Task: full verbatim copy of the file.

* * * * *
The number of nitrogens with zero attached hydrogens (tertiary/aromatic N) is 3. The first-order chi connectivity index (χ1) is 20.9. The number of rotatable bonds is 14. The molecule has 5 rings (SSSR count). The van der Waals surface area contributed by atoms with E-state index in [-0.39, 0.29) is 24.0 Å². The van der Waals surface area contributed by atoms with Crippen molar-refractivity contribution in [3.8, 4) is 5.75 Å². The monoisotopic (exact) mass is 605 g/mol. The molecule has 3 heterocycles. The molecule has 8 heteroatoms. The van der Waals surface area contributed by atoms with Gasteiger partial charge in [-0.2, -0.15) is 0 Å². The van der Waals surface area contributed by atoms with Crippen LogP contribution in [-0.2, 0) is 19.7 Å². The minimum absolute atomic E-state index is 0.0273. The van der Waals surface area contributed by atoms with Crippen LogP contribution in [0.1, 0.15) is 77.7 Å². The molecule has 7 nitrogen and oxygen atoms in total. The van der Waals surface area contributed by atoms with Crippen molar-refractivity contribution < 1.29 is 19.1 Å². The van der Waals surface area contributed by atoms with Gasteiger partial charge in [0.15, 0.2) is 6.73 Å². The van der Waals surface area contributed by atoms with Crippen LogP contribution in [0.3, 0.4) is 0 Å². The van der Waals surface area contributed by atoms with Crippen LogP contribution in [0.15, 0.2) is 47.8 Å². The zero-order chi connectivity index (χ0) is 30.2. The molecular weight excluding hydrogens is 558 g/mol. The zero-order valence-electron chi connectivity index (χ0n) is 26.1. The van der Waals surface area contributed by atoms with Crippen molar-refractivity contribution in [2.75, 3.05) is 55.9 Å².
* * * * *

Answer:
The number of nitrogens with zero attached hydrogens (tertiary/aromatic N) is 3. The first-order chi connectivity index (χ1) is 20.9. The number of rotatable bonds is 14. The molecule has 5 rings (SSSR count). The van der Waals surface area contributed by atoms with E-state index in [-0.39, 0.29) is 24.0 Å². The van der Waals surface area contributed by atoms with Crippen molar-refractivity contribution in [3.8, 4) is 5.75 Å². The monoisotopic (exact) mass is 605 g/mol. The molecule has 3 heterocycles. The molecule has 8 heteroatoms. The van der Waals surface area contributed by atoms with Gasteiger partial charge in [-0.2, -0.15) is 0 Å². The van der Waals surface area contributed by atoms with Crippen LogP contribution in [-0.2, 0) is 19.7 Å². The minimum absolute atomic E-state index is 0.0273. The van der Waals surface area contributed by atoms with Crippen LogP contribution in [0.1, 0.15) is 77.7 Å². The molecule has 7 nitrogen and oxygen atoms in total. The van der Waals surface area contributed by atoms with Crippen molar-refractivity contribution < 1.29 is 19.1 Å². The van der Waals surface area contributed by atoms with Gasteiger partial charge in [0.15, 0.2) is 6.73 Å². The van der Waals surface area contributed by atoms with Crippen LogP contribution in [0.3, 0.4) is 0 Å². The van der Waals surface area contributed by atoms with Crippen LogP contribution in [0.15, 0.2) is 47.8 Å². The zero-order chi connectivity index (χ0) is 30.2. The molecular weight excluding hydrogens is 558 g/mol. The zero-order valence-electron chi connectivity index (χ0n) is 26.1. The van der Waals surface area contributed by atoms with Crippen molar-refractivity contribution in [2.75, 3.05) is 55.9 Å².